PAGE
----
Wednesday, July 1, 2009

Death, life, and other surprises in the garden

The garlic plants are keeling over, as is the season. If you took one from me in May or acquired one otherwise, you might want to check its status. I try to dig them while there is still some green leaves that I can use to tie the clove up to dry. I have a convenient place in my kitchen, but the standard advice is to dry them in your attic.

Less cheerfully, most of my nasturtiums are succumbing to black aphids. We bought some lady bugs from Home Depot last week, but they don't seem to have done their job. Most of the pea plants are just plain dying, due to the woodchuck's assault. We do each get 2 or 3 peas each evening for dinner, but other years we have been eating and freezing abundant peas at this time of year.

On the happy side, the raspberries and blueberries are delicious -- and not illegal, immoral, or fattening. We get a few little tomatoes each for dinner. This is a big treat in June! I heard on NPR this evening that there is a Florida regulation that registered tomato packers may not pack any tomato less than 2 and 9/32 inches in diameter. How sad! (and odd)

I've been cleaning out the volunteers next to the fence, which went wild. Their chopped stems were unexpectedly tasty in last evening's stir fry. I thought they might be dying, but after editing them, I now I believe there will be many more good meals from there. Meanwhile, I sowed more lettuce and collards seeds.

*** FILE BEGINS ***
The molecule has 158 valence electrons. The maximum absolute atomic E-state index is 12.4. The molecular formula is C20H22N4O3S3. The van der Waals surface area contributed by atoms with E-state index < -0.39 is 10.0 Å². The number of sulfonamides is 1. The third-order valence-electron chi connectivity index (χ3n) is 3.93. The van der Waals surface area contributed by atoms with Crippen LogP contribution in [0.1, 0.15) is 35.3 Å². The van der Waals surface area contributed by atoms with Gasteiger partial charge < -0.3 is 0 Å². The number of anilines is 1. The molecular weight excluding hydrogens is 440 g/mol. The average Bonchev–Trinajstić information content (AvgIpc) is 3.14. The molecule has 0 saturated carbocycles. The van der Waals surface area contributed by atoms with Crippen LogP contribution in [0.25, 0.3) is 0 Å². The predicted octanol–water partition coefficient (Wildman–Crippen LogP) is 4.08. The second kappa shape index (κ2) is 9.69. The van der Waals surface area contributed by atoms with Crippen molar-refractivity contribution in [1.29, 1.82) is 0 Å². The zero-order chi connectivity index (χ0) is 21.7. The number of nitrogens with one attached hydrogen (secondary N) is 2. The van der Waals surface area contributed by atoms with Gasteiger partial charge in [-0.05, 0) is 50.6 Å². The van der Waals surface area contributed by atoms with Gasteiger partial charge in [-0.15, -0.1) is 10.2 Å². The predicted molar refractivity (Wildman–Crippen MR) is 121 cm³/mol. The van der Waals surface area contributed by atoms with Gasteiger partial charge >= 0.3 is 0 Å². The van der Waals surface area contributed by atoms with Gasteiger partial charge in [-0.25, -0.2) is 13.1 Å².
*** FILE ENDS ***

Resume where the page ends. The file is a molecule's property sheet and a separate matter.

We had for dinner this evening the 15th (!!!) zucchini that I've harvested
in 2009. Guessing that these five plants will die in another month or so (at which time I'll put collard plants where they are now), I have sowed some zucchini seeds where the Sugar Ann peas were in front of the grape vines. I want five new plants, so I sowed ten seeds in pairs. Nine germinated, and I dug out four today.

I put two each in two containers that are now on the right side of my steps, available for taking. Zucchini is not to be entered into lightly. The plants are BIG, at least a yard in diameter, and they need lots of sunlight. If you have that kind of space, the first two to get them are welcome to them. This crop may bear until frost.

There is also still one container of two tomato plants waiting patiently for a new home on the left of the steps at 56 Gordonhurst.

I have far more baby arugula than I need. Is it worth my time potting them up and putting them on the steps? Or do they go to the compost pile?


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